Narrative Method in A Separate Peace

Citation metadata

Author: Ronald Weber
Editor: Tom Burns
Date: 2005
Publisher: Gale
Document Type: Critical essay
Length: 4,198 words

Document controls

Main content

Article Preview :

[(essay date fall 1965) In the following essay, Weber analyzes the critical comparisons between A Separate Peace and J. D. Salinger's The Catcher in the Rye, concluding that Knowles's use of narrative allows for a better examination of internal self-exploration in its lead character.]

Professor Halio's recent appreciation of the two short novels of John Knowles was especially welcome.1 Knowles's work, and in particular his fine first novel, A Separate Peace, has not yet received the close attention it merits. In a time that has seen high praise for fat, awkwardly-managed novels, he stands out as a precise and economical craftsman. For this alone he demands serious consideration.

Although Professor Halio calls attention to this technical achievement--Knowles, he writes, "has brought back to recent fiction some of the clear craftsmanship and careful handling of form that characterizes our earlier and best fiction in this century" (p. 107)--he is not concerned to illustrate it. He is more interested in examining what he sees as Knowles's second strong point: a thematic concern with the individual's efforts to come to terms with himself as a prior condition to his coming to terms with his society. A reversal of this emphasis--focusing on technique and the relationship of technique to theme--can, I believe, add something to an understanding of Knowles's work. Unlike Professor Halio, however, who gives equal attention to Knowles's second novel, Morning in Antibes, I wish to limit my remarks to A Separate Peace.

Since the novel deals with young boys in a prep school setting, it inevitably calls to mind The Catcher in the Rye. Hoping to capitalize on this similarity, a paperback cover blurb declares it the "best since" Catcher.2 In a different vein, Professor Halio also makes passing reference to Salinger's novel:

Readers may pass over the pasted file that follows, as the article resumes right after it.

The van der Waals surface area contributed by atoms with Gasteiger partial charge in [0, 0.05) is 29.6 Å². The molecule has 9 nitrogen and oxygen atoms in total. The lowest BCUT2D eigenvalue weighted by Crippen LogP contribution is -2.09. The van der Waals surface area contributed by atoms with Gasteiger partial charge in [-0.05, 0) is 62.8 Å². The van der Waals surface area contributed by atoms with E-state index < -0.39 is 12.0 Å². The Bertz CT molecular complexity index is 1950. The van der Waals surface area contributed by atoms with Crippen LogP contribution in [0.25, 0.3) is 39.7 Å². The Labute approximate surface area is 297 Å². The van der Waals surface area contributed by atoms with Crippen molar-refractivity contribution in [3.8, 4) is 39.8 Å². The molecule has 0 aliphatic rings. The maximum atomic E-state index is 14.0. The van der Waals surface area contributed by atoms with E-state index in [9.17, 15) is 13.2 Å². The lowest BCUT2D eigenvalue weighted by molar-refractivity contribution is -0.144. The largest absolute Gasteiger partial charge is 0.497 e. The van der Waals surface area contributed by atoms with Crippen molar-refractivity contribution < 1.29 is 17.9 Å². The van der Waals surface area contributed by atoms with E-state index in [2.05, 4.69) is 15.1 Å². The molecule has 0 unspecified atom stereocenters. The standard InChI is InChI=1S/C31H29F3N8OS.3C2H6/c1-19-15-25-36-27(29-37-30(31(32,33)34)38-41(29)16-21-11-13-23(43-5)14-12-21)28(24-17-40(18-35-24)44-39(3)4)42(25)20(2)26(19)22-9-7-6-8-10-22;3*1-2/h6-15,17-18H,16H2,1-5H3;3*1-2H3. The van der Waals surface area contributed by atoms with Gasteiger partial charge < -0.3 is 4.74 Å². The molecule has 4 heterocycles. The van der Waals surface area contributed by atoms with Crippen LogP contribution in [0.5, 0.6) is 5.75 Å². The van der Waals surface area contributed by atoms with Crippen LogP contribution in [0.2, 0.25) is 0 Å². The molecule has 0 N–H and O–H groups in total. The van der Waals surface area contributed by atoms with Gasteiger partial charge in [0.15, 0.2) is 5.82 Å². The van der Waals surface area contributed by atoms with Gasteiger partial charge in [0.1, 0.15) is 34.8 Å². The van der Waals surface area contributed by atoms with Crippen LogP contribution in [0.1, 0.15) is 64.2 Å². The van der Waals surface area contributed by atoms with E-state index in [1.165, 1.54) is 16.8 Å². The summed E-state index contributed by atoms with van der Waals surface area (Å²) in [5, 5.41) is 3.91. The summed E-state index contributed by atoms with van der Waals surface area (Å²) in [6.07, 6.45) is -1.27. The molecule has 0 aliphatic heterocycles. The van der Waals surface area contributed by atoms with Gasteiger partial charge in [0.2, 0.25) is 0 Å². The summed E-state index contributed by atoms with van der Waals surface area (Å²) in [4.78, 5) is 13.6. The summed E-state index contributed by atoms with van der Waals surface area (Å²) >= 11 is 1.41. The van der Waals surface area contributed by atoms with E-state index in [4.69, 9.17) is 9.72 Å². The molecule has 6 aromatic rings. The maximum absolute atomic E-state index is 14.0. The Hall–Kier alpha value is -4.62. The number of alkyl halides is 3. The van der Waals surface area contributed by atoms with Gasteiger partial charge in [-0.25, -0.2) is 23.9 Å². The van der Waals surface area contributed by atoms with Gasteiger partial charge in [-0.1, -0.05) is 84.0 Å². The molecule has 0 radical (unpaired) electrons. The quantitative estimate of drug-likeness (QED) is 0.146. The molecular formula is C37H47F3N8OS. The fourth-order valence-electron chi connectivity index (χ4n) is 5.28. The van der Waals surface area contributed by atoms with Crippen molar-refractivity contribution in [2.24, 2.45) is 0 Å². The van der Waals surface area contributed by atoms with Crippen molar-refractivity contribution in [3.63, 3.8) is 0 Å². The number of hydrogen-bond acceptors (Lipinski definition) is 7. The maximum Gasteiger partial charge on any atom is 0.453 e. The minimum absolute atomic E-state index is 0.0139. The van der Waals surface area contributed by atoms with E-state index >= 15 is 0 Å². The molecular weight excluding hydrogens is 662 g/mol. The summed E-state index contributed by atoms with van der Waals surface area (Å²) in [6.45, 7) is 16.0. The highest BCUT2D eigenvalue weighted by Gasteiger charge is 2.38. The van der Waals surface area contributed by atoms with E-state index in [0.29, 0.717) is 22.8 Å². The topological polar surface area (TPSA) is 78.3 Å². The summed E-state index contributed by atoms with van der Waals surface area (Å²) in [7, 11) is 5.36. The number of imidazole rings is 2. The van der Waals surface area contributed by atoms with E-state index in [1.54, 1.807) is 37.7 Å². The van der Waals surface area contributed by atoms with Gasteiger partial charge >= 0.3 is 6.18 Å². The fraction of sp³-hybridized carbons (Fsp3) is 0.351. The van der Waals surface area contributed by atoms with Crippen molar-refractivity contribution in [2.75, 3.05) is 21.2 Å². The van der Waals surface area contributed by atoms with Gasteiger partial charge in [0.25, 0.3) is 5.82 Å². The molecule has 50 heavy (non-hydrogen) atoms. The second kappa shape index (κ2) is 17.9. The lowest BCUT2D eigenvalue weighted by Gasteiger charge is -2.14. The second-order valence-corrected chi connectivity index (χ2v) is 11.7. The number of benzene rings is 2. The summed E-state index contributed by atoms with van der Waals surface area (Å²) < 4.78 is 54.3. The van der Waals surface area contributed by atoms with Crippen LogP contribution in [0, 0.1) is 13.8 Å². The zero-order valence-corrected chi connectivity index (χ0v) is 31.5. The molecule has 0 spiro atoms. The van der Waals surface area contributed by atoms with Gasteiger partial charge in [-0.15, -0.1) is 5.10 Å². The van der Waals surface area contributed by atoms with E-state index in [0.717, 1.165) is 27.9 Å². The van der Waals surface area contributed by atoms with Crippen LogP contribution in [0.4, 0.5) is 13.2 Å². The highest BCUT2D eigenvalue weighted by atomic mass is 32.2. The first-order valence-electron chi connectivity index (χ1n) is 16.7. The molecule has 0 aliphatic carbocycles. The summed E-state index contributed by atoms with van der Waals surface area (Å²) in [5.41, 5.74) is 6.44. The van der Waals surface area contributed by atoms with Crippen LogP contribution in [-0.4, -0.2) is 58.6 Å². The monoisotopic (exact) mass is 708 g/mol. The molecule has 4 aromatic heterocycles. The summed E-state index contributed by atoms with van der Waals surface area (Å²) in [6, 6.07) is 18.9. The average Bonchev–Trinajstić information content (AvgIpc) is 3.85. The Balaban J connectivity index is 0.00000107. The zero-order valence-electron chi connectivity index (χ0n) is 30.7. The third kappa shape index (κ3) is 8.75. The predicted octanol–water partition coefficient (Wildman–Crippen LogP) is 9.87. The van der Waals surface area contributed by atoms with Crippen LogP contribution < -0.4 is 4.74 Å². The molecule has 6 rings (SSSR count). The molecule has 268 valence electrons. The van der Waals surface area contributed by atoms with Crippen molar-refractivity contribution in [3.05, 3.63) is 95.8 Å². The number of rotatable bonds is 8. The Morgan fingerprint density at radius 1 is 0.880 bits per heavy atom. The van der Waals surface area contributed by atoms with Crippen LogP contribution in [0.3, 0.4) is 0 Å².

In his first novel ... Knowles achieves a remarkable success in writing about adolescent life at a large boys' school without falling into any of the smart-wise idiom made fashionable by The Catcher in the Rye and ludicrously overworked by its many imitators.(pp. 107-108)

Although the two novels have some obvious similarities, they are fundamentally different books--different in technique, as the quotation suggests, and different in theme. In spite of this, a comparison of A Separate Peace with Catcher--especially a comparison of the way narrative method relates to theme--offers a useful approach to Knowles's novel.

In both books the narrative is presented from a first-person point of view; both Holden Caulfield and Gene Forrester tell their own stories, stories in which they serve not only as observers but as narrator-agents who stand at the center of the action. Generally, first-person narration gives the reader a heightened sense of immediacy, a sense of close involvement with the life of the novel. This surely is one of the charms of Catcher and one of the reasons for its immense popularity. The reader, particularly the young reader, is easily caught up in the narrative and held fast by a voice and an emotional experience he finds intensely...

Source Citation

Source Citation   

Gale Document Number: GALE|H1420058433